Hello all. This year, I simultaneously submitted two postdoctoral grants as well as applied to a bunch of tenure-track positions. I was lucky to obtain a good tenure track job at a nice institution. However, I was not successful at obtaining either of the post doc grants i applied to. I got feedback from grant reviewers and it was also not very stellar, even though I know I am a strong applicant. This tells me that I suck at writing grants. I have little grant writing experience, so I am hoping some of you know of good books or sources I can refer to to polish my grant writing skills.
Date: 07 Mar 2015 18:54
Number of posts: 4
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I've heard good things about this:
At your new institution find someone who has grants and ask for some mentoring, even if it is another area/department. There are common tricks to the trade whether its a biology or psychology grant app.
First of all, congratulations on getting a TT job in this tough market!
Second, your feedback doesn't necessarily mean you "suck at writing grants". Grant feedback in my experience can sometimes indicate that your ideas are not good or that you didn't present them well. But grant reviewers have little time, are often overly critical, are sometimes ignorant about the content they are reviewing, and don't often put forth the needed effort to understand your ideas. Your job is to make it easier for them to read the grant and advocate for you in the study section. Despite all of this, there is a bunch of randomness to this process; maybe the grant reviewer just had a grant or a paper rejected, maybe their kid threw up on them that day, or they got in a fight with their spouse. Maybe they just read a grant a lot like yours and thought "not again" even though yours was better. So you have to accept the randomness as part of the game and try your best each time to be clear and easy to read, while still being scientifically rigorous.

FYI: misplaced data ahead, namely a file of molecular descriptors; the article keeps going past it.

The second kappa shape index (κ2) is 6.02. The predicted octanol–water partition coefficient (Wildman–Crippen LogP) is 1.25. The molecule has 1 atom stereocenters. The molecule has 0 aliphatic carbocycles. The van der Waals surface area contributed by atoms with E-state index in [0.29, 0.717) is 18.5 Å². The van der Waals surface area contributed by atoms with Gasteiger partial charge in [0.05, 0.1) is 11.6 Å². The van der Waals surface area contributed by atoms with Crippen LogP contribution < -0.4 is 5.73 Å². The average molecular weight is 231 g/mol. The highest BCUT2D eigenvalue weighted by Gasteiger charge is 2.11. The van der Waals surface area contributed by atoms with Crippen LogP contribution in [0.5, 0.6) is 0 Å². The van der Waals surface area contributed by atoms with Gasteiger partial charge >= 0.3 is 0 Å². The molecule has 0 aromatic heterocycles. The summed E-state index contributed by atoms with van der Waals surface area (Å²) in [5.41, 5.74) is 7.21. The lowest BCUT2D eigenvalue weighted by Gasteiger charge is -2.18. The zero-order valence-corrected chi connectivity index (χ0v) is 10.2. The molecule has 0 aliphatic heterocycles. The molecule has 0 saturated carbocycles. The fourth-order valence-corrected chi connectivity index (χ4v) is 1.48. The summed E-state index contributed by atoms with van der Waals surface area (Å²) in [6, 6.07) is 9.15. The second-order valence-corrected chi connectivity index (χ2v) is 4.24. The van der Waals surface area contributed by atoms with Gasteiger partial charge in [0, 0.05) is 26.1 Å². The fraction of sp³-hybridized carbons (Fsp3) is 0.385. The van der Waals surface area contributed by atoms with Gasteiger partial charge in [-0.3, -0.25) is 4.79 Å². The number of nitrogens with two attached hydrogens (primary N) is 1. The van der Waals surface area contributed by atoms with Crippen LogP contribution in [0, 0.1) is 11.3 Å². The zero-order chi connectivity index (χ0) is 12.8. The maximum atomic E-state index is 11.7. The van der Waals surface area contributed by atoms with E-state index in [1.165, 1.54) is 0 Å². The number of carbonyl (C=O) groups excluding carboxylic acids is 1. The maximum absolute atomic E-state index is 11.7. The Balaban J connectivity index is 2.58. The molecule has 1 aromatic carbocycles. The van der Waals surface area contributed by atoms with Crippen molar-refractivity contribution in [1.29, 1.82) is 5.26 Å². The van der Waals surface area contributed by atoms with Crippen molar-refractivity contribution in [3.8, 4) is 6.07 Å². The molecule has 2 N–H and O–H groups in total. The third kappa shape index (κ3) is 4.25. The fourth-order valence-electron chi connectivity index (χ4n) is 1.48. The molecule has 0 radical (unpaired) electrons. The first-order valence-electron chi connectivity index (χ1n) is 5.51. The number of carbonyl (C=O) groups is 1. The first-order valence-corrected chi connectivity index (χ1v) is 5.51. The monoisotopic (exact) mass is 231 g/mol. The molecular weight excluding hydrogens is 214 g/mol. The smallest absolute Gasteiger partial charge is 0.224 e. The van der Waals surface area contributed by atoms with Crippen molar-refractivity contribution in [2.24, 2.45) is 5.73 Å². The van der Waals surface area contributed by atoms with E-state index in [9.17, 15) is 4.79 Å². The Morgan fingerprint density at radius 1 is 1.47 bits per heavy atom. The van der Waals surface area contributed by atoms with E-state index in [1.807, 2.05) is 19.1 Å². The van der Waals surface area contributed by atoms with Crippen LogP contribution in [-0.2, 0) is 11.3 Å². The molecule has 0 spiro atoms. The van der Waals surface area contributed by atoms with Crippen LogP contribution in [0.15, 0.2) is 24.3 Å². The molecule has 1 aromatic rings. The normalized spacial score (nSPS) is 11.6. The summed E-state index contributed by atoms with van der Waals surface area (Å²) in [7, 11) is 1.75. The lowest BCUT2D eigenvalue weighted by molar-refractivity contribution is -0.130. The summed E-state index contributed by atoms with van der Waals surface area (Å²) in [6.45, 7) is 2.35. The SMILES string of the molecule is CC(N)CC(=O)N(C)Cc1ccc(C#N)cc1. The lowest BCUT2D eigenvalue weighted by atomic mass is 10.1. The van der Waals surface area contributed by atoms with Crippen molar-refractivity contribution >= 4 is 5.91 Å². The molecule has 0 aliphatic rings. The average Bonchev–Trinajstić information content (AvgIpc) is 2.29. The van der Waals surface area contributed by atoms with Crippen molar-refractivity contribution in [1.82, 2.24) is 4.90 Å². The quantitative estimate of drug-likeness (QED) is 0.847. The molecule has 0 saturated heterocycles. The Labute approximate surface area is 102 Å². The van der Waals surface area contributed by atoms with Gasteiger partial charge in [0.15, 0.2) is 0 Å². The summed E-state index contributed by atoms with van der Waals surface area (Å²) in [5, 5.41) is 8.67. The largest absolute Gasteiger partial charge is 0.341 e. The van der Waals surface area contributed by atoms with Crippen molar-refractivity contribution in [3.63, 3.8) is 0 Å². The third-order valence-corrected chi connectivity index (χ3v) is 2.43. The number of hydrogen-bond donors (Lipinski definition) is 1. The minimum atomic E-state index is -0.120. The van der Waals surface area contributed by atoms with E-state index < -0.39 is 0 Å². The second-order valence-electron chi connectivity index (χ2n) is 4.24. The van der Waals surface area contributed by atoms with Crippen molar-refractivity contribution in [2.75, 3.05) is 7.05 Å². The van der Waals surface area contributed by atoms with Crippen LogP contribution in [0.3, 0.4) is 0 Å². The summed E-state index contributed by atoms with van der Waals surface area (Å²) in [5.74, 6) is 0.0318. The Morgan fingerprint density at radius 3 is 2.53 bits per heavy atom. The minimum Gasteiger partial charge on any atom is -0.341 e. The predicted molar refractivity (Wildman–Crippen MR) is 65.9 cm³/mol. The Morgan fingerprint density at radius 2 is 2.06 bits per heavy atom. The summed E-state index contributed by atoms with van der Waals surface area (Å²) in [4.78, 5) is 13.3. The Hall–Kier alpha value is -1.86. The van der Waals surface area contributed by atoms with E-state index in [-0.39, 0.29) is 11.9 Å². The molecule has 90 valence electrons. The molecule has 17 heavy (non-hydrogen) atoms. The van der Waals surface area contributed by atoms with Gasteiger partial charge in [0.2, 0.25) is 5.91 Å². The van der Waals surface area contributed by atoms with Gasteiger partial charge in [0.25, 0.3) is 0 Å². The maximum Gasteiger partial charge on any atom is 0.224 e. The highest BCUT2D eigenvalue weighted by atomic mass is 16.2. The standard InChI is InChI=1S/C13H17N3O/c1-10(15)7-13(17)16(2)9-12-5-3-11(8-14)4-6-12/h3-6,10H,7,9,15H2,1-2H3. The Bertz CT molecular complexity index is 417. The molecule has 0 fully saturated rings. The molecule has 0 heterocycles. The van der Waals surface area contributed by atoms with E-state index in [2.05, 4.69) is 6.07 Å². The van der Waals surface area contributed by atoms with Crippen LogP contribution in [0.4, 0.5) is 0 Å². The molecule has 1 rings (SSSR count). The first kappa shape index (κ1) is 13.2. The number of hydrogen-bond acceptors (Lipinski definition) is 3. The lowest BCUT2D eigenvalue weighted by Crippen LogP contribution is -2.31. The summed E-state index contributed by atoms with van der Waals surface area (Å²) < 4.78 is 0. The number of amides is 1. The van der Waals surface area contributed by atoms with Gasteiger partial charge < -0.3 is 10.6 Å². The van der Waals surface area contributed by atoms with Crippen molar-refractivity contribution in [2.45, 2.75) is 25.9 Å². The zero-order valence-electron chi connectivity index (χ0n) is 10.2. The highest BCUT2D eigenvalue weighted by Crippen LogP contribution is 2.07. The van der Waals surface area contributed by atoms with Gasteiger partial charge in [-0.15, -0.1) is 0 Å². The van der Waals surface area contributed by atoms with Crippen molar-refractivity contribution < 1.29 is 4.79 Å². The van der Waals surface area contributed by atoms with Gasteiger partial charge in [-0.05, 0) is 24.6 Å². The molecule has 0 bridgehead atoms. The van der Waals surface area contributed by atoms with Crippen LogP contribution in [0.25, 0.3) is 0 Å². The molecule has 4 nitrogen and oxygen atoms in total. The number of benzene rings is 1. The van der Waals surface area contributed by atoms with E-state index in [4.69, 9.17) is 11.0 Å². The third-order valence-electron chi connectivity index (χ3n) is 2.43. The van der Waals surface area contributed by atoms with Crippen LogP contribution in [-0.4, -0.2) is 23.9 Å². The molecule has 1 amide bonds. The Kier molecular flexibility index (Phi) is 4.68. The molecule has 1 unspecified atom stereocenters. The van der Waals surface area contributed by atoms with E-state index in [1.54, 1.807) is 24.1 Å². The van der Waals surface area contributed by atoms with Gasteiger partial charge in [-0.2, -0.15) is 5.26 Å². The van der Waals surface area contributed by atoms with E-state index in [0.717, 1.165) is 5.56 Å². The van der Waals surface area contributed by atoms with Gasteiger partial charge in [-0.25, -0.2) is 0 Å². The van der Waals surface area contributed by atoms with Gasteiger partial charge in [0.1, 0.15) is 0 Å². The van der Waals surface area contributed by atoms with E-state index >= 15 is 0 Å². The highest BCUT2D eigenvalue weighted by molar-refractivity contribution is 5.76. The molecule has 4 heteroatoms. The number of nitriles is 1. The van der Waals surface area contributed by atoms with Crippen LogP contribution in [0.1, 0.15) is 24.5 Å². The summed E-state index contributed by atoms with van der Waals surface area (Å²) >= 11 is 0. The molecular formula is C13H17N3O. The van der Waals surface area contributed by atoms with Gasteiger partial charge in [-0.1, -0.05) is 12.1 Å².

As such, I would highly recommend joining a grant writing seminar, especially if it involves areas from across psychology - cognitive, neuro, social, clinical, etc. If you can explain your ideas well to folks in other disciplines, then you have a better shot. Also, sometimes a random comment from someone completely outside your area can spark an idea that takes off. Sometimes when you are providing feedback on someone else's grant, it helps you see what's wrong with yours. Because we are so invested in our research and too close to it, we can all get blinded to the flaws in our research or how we present it, so it is good to have outside perspective. Sometimes the seminar doesn't help, but at least you can say you tried. If a seminar doesn't exist where you are, try to start one.